Fatigue is a prominent accompaniment of a wide range of disorders, including
acute or chronic infections, end-stage neoplasia, renal insufficiency, congestive
heart failure, and some psychiatric illnesses. It has been speculated that
the severe fatigue associated with neurocirculatory asthenia, termed irritable heart syndrome by Da Costa1
and soldier's heart by Lewis2
during World War I, were early descriptions of the symptoms of orthostatic
hypotension.3 The common experience of severe
fatigue after prolonged, exhausting physical labor or exercise and the muscular
symptoms that sometimes accompany chronic fatigue syndrome (CFS) have stimulated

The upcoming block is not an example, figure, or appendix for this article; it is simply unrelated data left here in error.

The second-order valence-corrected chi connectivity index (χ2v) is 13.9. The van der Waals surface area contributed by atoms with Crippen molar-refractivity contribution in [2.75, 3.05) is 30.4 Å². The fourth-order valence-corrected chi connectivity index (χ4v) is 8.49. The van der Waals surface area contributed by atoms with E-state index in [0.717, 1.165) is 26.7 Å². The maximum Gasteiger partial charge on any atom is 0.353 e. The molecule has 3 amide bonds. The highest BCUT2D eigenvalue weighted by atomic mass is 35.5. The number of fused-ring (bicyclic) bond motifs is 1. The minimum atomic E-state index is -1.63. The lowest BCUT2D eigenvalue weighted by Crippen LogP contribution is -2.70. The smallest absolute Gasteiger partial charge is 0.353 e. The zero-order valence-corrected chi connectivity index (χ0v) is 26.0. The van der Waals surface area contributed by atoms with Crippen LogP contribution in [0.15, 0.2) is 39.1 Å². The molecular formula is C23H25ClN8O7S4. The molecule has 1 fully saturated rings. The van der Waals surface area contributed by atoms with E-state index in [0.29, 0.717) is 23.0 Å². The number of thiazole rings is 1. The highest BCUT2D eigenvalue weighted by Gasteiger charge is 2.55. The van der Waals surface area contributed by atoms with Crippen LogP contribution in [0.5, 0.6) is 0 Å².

research on the possible role of muscular disorders in its causation, but
with unconvincing results. And, of course, a viral origin has been commonly
considered to be a likely cause of chronic fatigue for many years.
Streeten DHP. The Nature of Chronic Fatigue. JAMA. 1998;280(12):1094–1095. doi:10.1001/jama.280.12.1094
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